“Lachoneus Could Not Be Frightened by the Demands of the Robbers”

Alan C. Miner

According to an article by Kelly Ward and John Welch, the legal distinctions between theft and robbery, especially under the laws of ancient Israel, have been analyzed thoroughly by Bernard S. Jackson, Professor of Law at the University of Kent-Canterbury and editor of Jewish Law Annual. He shows, for example, how robbers usually acted in organized groups rivaling local governments and attacking towns and how they swore oaths and extorted ransom, a menace worse than outright war. Thieves, however, were a much less serious threat to society.

According to recent studies, the details of these ancient legal and linguistic distinctions are observable in the Book of Mormon. Here in the midst of describing actions against the Gadianton robbers, Joseph Smith the translator did not commit any errors by inserting the word "thieves" (see the word "robber" in 3 Nephi 3:12) that someone would if he were fabricating the story from an Anglo-American perspective. [Kelly Ward and John W. Welch, "Thieves and Robbers," in Reexploring the Book of Mormon, pp. 248-249] [See the commentary on how Laban called the sons of Lehi "robbers" -- 1 Nephi 3:13]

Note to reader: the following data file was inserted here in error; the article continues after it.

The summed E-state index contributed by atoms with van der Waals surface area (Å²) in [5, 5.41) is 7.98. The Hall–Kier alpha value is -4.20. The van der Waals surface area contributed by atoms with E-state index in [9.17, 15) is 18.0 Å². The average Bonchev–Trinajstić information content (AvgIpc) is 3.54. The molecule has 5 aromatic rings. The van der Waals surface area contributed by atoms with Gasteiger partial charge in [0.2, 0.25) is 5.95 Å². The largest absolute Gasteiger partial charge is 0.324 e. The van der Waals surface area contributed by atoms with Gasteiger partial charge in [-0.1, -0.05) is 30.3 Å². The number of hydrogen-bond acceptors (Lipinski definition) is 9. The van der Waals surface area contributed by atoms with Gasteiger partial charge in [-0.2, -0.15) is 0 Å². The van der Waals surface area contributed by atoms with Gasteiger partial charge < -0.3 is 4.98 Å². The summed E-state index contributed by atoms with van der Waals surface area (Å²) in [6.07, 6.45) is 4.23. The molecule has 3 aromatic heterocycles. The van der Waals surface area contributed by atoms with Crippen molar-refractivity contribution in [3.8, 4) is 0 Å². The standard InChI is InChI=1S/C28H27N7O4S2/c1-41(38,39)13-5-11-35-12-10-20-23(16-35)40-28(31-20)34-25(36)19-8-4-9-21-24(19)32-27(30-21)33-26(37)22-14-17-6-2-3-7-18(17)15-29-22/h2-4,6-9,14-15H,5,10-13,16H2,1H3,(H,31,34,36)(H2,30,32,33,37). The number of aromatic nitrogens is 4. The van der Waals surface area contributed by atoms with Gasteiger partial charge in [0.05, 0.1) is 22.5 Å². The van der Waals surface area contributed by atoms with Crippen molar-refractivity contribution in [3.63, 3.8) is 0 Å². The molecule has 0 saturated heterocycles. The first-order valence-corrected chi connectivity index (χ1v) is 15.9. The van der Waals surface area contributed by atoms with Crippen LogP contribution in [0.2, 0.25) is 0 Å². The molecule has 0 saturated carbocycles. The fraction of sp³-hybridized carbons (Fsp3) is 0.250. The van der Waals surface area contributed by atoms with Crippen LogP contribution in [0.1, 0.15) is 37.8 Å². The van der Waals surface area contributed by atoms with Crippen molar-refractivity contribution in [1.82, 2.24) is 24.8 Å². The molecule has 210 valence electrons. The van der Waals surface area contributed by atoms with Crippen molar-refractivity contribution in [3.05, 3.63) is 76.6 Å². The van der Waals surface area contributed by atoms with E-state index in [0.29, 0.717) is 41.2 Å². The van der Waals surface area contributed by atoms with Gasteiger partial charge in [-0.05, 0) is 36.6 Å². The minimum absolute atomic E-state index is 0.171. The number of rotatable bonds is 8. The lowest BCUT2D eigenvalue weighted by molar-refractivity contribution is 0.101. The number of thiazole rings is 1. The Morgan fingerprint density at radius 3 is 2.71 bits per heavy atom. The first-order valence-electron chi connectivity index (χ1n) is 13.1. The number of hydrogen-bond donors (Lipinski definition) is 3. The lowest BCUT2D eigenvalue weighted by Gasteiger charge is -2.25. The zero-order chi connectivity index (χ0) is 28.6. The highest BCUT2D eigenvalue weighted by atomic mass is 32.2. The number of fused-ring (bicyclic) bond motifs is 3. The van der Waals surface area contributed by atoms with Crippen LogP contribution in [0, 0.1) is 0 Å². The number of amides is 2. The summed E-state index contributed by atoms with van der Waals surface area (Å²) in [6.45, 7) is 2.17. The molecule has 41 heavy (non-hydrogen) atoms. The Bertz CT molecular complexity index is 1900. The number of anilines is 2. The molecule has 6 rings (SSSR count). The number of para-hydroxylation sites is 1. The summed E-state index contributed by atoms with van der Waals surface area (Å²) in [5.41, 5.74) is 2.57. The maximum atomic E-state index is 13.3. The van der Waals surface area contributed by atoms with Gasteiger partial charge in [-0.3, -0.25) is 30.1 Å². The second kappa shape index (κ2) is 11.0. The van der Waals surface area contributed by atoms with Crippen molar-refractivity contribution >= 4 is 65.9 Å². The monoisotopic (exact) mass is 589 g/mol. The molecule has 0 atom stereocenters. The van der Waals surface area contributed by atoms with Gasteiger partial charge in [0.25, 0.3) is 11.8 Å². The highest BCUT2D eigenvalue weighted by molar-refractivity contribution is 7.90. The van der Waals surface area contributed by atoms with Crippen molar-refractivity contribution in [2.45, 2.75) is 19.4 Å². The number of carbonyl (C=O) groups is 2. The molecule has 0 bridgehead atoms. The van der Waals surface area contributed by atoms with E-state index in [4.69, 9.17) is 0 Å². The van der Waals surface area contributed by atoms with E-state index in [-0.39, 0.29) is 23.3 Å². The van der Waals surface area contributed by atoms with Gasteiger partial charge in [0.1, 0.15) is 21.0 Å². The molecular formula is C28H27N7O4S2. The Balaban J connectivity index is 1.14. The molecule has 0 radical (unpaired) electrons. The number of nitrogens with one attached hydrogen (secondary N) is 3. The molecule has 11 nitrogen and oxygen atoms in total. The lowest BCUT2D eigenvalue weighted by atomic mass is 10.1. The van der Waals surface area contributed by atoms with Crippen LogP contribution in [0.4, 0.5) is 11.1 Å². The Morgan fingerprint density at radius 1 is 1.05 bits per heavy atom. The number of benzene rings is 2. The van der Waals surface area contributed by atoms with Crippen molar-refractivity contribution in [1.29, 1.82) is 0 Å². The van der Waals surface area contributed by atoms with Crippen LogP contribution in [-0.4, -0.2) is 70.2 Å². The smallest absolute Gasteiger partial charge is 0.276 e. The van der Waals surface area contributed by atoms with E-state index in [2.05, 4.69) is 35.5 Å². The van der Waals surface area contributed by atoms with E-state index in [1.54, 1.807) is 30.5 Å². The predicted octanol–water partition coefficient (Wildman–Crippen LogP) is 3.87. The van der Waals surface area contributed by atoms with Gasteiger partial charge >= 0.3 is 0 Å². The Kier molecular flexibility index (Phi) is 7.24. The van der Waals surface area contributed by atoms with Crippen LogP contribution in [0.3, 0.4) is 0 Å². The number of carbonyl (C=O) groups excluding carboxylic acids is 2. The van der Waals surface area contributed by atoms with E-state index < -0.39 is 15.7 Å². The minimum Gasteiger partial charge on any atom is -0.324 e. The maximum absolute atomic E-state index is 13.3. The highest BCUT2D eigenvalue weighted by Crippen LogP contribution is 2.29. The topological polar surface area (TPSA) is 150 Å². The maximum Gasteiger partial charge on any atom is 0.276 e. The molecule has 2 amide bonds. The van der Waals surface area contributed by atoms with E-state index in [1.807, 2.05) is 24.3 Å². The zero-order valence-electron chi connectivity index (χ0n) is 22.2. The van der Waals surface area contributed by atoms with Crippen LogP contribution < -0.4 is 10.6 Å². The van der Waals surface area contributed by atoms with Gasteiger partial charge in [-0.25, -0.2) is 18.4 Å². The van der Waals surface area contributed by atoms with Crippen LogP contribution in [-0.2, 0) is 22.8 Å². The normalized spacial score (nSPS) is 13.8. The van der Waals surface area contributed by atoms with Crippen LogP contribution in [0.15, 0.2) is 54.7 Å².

Step by Step Through the Book of Mormon: A Cultural Commentary